Strasbourg as a life jacket and expulsions
RH v. Sweden 10.09.2015 (no. 4601/14)
No violation of Article 3 in case of expulsion of the applicant to Somalia.
Expulsion does not constitute a violation of Article 3 when the background to the complaint is contradictory and its allegations are not substantiated.
The case concerned the deportation of a Somali asylum-seeker. The applicant, Ms R.H., is a Somali national who was born in 1988. She applied for asylum in Sweden in December 2011, claiming that she had just arrived in the country.
The Migration Board and migration courts examined her situation and eventually rejected her asylum application in June 2013 and ordered her deportation to Somalia. Those instances found that the applicant’s statements to the authorities lacked credibility: notably, she had already filed asylum applications in Italy and the Netherlands before arriving in Sweden in 2007, staying there illegally until contacting the migration authorities in 2011; and, initially claiming that she had left Somalia because of the war, had then changed her story to allege that she had fled Somalia with a secret boyfriend to escape a forced marriage to an older man and feared ill-treatment by her family on her return, particularly by her uncles who had already severely beaten her in 2004 for trying to escape.
The applicant subsequently submitted a petition to have the enforcement of her deportation order stopped, claiming that her uncles had joined al-Shabaab, a jihadist terrorist group based in Somalia, forcing her brother to also join the group and killing her sister. The Migration Board rejected her petition in September 2013. The applicant’s deportation was stayed in January 2014 on the basis of an interim measure granted by the European Court of Human Rights under Rule 39 of its Rules of Court, which indicated to the Swedish Government that the applicant should not be expelled to Somalia whilst the Court was considering the case.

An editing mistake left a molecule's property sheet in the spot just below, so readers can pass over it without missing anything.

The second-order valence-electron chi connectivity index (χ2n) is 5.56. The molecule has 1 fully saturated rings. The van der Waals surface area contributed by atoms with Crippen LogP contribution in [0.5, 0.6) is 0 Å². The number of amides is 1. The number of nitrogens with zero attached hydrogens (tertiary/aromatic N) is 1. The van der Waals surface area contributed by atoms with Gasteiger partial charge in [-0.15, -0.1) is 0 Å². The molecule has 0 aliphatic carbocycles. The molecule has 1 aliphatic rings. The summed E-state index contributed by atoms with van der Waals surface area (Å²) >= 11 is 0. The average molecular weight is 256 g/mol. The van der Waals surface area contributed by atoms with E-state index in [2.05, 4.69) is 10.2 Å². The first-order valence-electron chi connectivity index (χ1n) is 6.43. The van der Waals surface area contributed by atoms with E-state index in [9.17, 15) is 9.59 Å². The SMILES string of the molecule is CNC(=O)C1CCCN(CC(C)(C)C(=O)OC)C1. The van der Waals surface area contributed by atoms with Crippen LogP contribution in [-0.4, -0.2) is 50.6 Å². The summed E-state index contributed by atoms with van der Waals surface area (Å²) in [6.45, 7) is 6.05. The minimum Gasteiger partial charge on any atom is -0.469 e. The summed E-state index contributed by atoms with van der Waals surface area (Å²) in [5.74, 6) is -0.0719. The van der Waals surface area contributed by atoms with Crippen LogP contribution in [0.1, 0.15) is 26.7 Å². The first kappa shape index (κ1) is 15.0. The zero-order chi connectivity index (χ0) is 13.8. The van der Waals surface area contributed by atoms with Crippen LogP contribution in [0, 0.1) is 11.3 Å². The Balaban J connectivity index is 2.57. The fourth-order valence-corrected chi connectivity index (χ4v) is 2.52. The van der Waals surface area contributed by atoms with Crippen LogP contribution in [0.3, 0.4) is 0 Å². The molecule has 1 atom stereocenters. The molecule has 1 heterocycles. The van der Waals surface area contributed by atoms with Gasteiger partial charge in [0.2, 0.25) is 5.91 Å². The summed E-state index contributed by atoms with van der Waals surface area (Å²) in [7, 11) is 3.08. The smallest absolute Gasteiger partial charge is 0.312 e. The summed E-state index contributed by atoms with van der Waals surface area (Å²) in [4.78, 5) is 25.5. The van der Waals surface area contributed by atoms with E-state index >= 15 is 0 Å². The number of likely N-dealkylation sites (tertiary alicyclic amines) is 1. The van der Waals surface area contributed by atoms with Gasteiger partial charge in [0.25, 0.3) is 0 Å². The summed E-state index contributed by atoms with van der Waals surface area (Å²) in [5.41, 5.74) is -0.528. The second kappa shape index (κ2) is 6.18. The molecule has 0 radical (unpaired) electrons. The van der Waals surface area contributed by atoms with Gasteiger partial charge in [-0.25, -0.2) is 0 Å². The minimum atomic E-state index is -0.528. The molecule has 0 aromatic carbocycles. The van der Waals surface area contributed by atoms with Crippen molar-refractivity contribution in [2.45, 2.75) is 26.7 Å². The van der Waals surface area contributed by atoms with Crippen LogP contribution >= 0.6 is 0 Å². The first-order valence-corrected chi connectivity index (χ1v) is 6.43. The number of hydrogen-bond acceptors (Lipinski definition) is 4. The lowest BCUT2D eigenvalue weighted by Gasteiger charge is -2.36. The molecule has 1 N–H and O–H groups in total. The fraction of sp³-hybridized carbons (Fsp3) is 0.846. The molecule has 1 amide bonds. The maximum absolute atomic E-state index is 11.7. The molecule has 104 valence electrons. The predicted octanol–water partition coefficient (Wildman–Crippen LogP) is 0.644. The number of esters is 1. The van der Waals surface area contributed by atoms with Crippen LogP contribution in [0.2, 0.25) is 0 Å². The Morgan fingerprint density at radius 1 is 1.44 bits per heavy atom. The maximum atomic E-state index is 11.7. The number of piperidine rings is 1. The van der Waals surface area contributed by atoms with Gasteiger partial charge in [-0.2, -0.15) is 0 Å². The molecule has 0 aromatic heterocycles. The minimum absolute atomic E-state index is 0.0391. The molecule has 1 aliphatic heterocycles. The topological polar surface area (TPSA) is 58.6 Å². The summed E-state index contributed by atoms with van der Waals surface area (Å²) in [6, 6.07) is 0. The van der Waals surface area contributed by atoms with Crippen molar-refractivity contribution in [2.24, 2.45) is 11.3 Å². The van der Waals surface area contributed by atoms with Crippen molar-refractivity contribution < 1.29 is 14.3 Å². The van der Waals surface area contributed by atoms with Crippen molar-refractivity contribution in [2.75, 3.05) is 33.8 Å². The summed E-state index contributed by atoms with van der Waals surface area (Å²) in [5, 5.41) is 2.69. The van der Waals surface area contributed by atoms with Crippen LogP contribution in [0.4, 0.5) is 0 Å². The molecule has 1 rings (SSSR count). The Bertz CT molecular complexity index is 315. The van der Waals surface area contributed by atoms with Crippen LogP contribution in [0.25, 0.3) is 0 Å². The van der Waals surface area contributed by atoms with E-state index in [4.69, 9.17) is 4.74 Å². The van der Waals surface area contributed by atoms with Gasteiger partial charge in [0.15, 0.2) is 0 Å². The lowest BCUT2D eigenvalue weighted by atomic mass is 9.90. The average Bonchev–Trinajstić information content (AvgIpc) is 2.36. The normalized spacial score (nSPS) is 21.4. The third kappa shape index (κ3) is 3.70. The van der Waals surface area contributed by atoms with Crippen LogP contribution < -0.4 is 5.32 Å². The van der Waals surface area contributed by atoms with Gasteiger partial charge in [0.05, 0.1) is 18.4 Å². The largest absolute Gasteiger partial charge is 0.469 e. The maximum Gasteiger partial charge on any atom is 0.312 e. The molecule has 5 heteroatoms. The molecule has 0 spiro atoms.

Relying in particular on Article 3 (prohibition of inhuman or degrading treatment) of the European Convention on Human Rights, Ms R.H. alleged that, if removed from Sweden to Somalia, she would face a real risk of either being killed by her uncles for refusing to agree to a forced marriage before fleeing Somalia or forced to marry a man against her will again upon her return. She further claimed that the general situation in Somalia for women was very difficult, in particular for those – such as herself – who lacked a male network and were therefore all the more vulnerable.
THE DECISION OF THE COURT
No violation of Article 3 in the event of Ms R.H.’s deportation to Mogadishu in Somalia
Interim measure (Rule 39 of the Rules of Court) – not to deport Ms R.H. – still in force until judgment becomes final or until further order(echrcaselaw.com editing).